But South West Devon Tory MP Gary Streeter said he was confident that people in the region would not need to copy Frinton’s example, once details of police budgets are finalised next month. He said: “A lot of reports about the size of possible cutbacks are exaggerated. We have been talking to the police and Home Office for some weeks, and we will not know until December what the settlement will be. But we are confident that it will be significantly better for our region than has been broadcast by some.

“There is no doubt it will be a difficult spending settlement. Devon and Cornwall Police must continue to improve the way it does things, for example in terms of cooperating with other forces and cost savings in the back office. But I am very hopeful we will keep our Police Community Support Officers – we all want to see them kept. The number of officers leaving will be nothing like as has been reported in the Press. I am optimistic.”

Mr Streeter said he was not aware of any moves to implement any Frinton-style schemes in the South West, adding: “We in South West Devon are in a very low crime area. I’m not aware of any communities that feel under threat from repeat burglaries and I’m not aware of any calls for private security to be expanded.”

In Plymouth, the ‘Parc Rangers’ initiative, in which city centre retailers are paying for the shopping area to be patrolled by private security guards during trading hours, has got off to a positive start.

Ian Warmington, retail co-ordinator of Plymouth Against Retail Crime (Parc), said the Rangers scheme – aimed at stopping crime and anti-social behaviour – was being closely monitored by Exeter. He said: “Exeter contacted me when we first launched in September. It is all down to funding, but I think Exeter will follow shortly.” Mr Warmington said the Rangers were dealing with around 150 incidents a week.

He said: “It is not all to do with anti-social behaviour or thefts; many are to do with giving people directions or first aid issues. The response has been amazingly good. We are not a replacement for the police and we are not trying to take their place. The Rangers have very low level powers and are an added benefit as we try to make Plymouth a nicer place to shop, work and play.”

Ben Bradshaw Frinton security police cuts Tony Hogg | Western Morning News

This week, the media has reported widely on the seaside Essex town:
Private security firm paid to fill void left by police cuts - Telegraph
'We're not vigilantes': why Frinton has hired its own security | UK news | The Guardian
Frinton … East Devon … take your pick | East Devon Watch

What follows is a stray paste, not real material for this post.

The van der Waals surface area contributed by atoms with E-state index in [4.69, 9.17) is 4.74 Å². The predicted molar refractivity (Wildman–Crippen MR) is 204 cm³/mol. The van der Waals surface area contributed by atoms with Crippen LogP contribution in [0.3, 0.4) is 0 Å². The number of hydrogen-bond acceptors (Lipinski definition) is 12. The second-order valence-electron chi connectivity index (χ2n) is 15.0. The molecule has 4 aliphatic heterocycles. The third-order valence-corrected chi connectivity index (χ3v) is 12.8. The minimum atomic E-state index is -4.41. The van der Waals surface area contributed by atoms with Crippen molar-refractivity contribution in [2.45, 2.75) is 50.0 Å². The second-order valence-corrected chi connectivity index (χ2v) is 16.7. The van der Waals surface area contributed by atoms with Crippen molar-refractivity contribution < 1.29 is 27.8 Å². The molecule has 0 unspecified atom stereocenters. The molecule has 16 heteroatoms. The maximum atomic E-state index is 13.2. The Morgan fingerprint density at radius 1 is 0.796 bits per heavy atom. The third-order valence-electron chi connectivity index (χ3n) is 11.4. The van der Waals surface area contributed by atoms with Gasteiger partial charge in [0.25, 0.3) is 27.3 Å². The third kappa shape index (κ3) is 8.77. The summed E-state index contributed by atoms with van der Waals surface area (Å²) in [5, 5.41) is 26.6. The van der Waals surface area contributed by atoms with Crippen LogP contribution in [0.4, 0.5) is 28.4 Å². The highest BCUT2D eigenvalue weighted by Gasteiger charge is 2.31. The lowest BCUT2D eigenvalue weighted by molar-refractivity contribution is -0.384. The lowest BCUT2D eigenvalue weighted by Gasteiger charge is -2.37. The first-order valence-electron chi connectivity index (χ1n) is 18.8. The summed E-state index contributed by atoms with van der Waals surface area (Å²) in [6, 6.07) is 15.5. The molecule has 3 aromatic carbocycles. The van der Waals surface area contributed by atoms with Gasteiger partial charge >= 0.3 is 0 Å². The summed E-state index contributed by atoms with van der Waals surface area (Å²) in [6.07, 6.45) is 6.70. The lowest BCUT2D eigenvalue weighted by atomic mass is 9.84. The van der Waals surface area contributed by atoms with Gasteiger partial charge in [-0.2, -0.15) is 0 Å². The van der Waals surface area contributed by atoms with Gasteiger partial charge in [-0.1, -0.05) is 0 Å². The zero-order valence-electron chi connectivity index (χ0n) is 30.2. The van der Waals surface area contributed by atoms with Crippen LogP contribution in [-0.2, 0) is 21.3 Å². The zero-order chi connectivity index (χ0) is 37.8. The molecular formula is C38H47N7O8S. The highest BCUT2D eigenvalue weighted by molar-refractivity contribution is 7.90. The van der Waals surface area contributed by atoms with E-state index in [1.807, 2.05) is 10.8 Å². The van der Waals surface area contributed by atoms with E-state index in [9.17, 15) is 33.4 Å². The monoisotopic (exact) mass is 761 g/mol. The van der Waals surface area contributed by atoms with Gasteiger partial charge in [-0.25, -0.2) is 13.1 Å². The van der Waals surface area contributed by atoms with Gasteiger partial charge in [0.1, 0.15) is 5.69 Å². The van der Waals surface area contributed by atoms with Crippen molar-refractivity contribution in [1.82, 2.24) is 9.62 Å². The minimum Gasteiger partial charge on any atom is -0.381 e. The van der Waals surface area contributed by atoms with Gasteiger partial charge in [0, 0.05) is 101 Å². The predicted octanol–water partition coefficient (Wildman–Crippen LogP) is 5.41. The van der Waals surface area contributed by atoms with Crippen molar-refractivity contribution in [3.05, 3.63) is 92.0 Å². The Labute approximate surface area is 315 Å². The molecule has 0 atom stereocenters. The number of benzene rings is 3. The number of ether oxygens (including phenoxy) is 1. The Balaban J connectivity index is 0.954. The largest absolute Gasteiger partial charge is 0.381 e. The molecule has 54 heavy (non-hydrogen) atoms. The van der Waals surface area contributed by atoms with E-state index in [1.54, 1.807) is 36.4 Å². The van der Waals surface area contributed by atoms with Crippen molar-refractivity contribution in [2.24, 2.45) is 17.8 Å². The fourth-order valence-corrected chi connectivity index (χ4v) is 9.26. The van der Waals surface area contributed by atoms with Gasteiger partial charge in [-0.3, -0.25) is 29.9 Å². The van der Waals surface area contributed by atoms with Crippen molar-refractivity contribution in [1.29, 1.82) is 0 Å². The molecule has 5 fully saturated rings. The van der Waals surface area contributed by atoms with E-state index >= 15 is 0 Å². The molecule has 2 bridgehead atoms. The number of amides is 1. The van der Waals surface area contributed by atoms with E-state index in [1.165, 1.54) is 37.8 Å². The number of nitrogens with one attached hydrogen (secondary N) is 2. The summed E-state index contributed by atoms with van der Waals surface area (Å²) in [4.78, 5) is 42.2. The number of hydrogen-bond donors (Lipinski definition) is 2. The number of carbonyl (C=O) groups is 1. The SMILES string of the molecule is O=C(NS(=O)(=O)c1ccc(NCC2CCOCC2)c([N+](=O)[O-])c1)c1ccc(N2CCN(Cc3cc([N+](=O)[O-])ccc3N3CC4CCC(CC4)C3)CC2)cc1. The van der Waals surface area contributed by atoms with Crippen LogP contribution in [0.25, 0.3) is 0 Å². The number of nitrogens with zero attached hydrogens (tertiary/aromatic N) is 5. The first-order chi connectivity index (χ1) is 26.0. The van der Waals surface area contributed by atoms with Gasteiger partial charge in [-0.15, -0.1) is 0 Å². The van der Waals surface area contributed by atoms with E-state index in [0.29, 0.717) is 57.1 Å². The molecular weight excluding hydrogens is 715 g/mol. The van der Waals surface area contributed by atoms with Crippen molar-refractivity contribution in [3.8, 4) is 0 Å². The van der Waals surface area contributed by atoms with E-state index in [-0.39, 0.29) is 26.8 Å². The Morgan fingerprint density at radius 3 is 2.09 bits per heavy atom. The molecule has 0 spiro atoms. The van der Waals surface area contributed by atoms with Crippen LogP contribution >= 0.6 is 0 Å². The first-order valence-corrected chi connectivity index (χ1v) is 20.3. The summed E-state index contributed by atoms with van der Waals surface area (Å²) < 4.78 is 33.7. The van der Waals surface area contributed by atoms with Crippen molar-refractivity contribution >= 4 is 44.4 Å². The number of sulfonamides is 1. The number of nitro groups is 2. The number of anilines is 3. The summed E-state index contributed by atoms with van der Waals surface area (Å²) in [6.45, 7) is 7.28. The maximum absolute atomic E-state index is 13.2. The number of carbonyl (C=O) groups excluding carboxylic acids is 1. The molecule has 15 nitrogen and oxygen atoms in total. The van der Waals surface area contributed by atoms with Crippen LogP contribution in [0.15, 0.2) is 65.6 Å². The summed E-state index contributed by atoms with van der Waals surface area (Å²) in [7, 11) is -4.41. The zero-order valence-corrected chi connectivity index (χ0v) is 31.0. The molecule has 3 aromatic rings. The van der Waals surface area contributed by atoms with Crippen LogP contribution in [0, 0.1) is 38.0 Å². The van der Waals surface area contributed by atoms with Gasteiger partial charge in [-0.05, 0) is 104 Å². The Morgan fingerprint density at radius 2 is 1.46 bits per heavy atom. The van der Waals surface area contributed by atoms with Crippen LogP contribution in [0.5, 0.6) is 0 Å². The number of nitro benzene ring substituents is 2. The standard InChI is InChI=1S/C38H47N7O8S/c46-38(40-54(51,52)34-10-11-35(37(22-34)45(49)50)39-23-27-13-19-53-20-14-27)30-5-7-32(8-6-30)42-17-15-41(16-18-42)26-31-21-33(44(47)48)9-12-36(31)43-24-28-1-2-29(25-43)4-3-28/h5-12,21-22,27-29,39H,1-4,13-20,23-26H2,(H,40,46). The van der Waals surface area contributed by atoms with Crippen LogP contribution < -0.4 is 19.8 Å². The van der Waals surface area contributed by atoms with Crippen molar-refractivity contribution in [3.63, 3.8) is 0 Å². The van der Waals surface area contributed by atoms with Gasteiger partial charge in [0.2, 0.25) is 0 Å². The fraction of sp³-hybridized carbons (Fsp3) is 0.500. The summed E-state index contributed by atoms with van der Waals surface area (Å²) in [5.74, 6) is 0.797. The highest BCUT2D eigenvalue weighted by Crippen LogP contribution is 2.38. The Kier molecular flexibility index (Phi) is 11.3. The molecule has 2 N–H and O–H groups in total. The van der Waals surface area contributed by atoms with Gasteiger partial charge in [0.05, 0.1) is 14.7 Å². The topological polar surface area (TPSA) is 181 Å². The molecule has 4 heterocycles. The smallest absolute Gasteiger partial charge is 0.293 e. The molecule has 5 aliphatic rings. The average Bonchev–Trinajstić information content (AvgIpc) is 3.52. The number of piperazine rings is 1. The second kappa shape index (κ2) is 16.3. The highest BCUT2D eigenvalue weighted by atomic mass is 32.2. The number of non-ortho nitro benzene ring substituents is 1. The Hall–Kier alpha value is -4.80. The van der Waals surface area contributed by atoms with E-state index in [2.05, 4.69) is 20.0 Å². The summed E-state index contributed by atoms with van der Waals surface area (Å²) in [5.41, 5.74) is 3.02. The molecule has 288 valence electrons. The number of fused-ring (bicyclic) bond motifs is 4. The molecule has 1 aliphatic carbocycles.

There are very obvious parallels with East Devon's seaside towns:

Frinton-on-Sea in Essex is 'forgotten England', abandoned by politics

7 November 2015

Frinton-on-Sea is very prosperous by the standards of this part of the north Essex coast. But most criminals would think twice before thieving in a town wedged between a railway line and the North Sea with just one proper road in or out. Anything out of the ordinary here is swiftly noted, usually with suspicion.

Hi-viz security: Steve Beardsley (left) and a colleague have been hired to patrol Frinton's streets

On the surface, then, Frinton would not appear to be a town with a great deal to worry about. So why have local residents felt the need to hire an additional, private police force at their own expense? The answer is not so much to do with crime. It is a symptom of a much deeper malaise which should perplex the political class far more than squabbles about tax credits or Trident missiles. It is the fact that places such as genteel Frinton no longer feel they can rely on the state.

Many people all over the country feel not merely neglected but abandoned by central government. They pay their taxes, as they have always done, but the services which they expect in return — be it health, education or policing — are now in steep decline.

And, while the simplistic Left like to blame it all on ‘Tory cuts’, these citizens know it’s not all about budgets. Instead, it’s about the fashionable causes and warped priorities of a richly rewarded managerial elite versus the expectations of the people they serve.

For example, the public hear the Chief Constable of Surrey saying that her officers may no longer bother chasing car thieves or those who drive away from petrol stations without paying.

They hear the Police Commissioner for Devon and Cornwall say officers may no longer bother investigating some suicides or those who do a runner from a restaurant (in an area dependent on tourism).

They hear the Police Commissioner for Bedfordshire saying — as he did this week — that motorway speed cameras might be recalibrated to extract fines from the tiniest infractions (with no mention of ‘road safety’).